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Desert Solitaire

I figured from the outset that my little diversion would at least be entertaining and that playing the toughest track s in town would be an enlightening learning experience, if an inevitably humbling one. But I had no way of predicting where I would be or how I would feel when I came to all that lies past the end of my golfing roads.

The Aztecs believed that the Sonoran Desert was created by Quetzalcoatl, the god of wind and rain. According to tribal folklore, Quetzalcoatl first appeared in human form and taught the Aztecs a variety of handy survival skills, such as how to build stone houses, weave fabrics and mold clay pottery. But when the priests refused his demand to do away with human sacrifice, Quetzalcoatl threw a hissy fit. He made the land arid and transformed the cacao trees into fruitless mesquite. Then he disappeared into the Pacific Ocean, never to return again.

I got a feel for what it was like to have been a victim of an Aztec sacrifice during Quetzalcoatl's meteorological vendetta when I played the Monument course at Troon North Golf Club. Nestled atop the rugged highlands of northern Scottsdale, this 7,028-yard Gila monster, perennially ranked the best course in the state, was built in 1990 by Tom Weiskopf and Jay Morrish, the deans of desert-golf architecture. As its rating of 73.3 and slope of 147 forewarn, your skills at target golf are put to the kind of test usually sponsored by the National Rifle Association. To score even close to par, you have to drive the ball with dead-eye accuracy and preferably a long way, and you must be able to hit laserlike long irons and fairway woods on your approaches.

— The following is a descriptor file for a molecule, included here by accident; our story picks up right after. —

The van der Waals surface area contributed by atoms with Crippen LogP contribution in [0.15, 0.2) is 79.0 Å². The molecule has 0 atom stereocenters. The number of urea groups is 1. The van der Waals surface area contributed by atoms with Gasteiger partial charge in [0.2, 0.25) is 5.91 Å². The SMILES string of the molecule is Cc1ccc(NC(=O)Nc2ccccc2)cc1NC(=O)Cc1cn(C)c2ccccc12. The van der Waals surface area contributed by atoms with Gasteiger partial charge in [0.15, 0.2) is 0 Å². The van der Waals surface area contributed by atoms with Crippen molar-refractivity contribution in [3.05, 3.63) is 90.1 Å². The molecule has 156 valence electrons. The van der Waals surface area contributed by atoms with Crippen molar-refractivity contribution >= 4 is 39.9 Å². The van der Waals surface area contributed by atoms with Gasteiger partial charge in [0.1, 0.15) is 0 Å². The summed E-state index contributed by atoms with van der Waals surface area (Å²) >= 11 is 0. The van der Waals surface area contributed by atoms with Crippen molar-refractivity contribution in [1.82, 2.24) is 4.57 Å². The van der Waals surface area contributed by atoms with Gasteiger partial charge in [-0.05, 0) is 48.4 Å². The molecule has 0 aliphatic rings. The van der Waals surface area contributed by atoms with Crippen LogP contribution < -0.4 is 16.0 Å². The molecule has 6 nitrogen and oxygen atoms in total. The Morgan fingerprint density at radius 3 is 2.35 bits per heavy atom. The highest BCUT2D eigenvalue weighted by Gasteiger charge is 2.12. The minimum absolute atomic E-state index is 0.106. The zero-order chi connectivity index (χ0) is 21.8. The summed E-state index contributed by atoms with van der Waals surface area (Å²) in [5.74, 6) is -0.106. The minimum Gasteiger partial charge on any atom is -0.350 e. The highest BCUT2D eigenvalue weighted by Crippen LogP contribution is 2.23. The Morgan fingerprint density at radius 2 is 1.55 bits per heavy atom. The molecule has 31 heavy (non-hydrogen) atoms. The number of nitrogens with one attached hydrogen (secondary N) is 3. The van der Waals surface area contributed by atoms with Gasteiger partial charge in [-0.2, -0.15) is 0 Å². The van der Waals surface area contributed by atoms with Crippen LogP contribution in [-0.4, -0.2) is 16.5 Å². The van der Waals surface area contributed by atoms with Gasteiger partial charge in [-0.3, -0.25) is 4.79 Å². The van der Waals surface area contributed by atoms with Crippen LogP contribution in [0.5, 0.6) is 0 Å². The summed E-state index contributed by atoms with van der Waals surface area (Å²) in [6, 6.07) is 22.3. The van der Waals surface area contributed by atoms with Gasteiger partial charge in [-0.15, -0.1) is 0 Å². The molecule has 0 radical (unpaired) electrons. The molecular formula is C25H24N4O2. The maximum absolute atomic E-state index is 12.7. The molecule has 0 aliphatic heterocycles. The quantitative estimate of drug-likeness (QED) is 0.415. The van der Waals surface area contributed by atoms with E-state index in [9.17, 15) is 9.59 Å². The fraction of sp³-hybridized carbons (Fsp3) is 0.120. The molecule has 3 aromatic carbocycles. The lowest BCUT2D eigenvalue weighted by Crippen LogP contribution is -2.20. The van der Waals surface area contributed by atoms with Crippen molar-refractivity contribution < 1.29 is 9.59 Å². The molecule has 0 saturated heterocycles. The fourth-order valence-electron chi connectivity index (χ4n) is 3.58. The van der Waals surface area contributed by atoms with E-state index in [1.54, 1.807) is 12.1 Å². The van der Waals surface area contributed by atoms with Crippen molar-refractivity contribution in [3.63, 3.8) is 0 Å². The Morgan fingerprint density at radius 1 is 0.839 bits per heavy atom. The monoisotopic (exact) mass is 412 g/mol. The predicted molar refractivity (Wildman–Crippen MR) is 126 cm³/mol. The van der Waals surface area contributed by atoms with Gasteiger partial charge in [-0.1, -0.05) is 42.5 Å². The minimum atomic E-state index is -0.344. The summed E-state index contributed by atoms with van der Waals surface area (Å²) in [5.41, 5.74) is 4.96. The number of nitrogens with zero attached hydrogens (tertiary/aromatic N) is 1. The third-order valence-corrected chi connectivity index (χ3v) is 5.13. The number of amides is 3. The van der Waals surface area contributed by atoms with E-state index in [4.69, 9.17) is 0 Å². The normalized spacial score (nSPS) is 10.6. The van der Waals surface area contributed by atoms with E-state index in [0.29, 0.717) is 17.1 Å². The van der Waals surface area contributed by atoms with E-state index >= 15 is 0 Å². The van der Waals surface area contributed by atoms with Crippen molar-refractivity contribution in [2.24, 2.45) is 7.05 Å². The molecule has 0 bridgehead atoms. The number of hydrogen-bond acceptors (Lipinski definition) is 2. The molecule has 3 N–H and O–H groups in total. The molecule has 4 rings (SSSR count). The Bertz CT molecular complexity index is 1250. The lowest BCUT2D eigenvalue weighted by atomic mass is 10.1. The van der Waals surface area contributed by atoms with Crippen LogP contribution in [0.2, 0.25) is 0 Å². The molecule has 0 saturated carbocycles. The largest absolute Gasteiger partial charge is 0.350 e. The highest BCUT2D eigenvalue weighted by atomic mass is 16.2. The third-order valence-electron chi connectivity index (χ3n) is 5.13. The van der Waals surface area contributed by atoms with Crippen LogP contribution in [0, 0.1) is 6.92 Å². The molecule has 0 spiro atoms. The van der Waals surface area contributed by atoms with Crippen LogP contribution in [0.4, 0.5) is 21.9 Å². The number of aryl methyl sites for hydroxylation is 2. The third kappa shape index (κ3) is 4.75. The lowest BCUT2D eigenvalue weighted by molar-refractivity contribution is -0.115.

The Monument course immediately slaps you upside the head with a 444-yard par-four first hole that has six bunkers and two intervening wastelands wide enough to swallow a twenty-mule team, Borax and all. If the first doesn't wake you up, you'd best grab an eye-opener from the refreshment wagon because you're fixing to tussle with six more par fours more than 410 yards, including a 464-yarder. Weiskopf and Moorish duly offer one of their trademark drivable par fours in Gamble, the 306-yard sixth hole, but before you know it, they whap you with a 604-yard par five that plays uphill against the wind.

For all the Monument's inherent difficulty, I couldn't help admiring the way the architects have utilized the topography in their design. The desert not only frames the holes, it also serves as a hazard off the tees, in front of the greens and on the edges of the fairways. You have to shoot over fantastical balancing rock formations, cliffs, chasms, canyons, arroyos, playas and piedras, as well as jumping chollas, prickly pear, bear grass, horse cripplers and a whole bunch of other sharp-needled stuff that you wouldn't want to find in your burrito. Even the dang saguaros, the tumescent pitchfork-shaped cacti stamped on every Arizona license plate, come into play.

Native American desert dwellers rely on saguaros to make everything from magic potions to salads and sweeteners, bu t on the Monument's namesake third hole, some golfers have evidently mistaken them for shag bags or shooting-range targets. A 564-yard par five, the third doglegs to the right around an ancient hourglass rock in the middle of the landing area. When I arrived at the corner of the dogleg, I spied a three-armed saguaro on the right and a cucumber-shaped specimen farther down on the left that appeared to be shot up with bullet holes. On closer inspection, I realized that the holes had been created by errant golf balls, several of which remained lodged in the trunks of the cacti.

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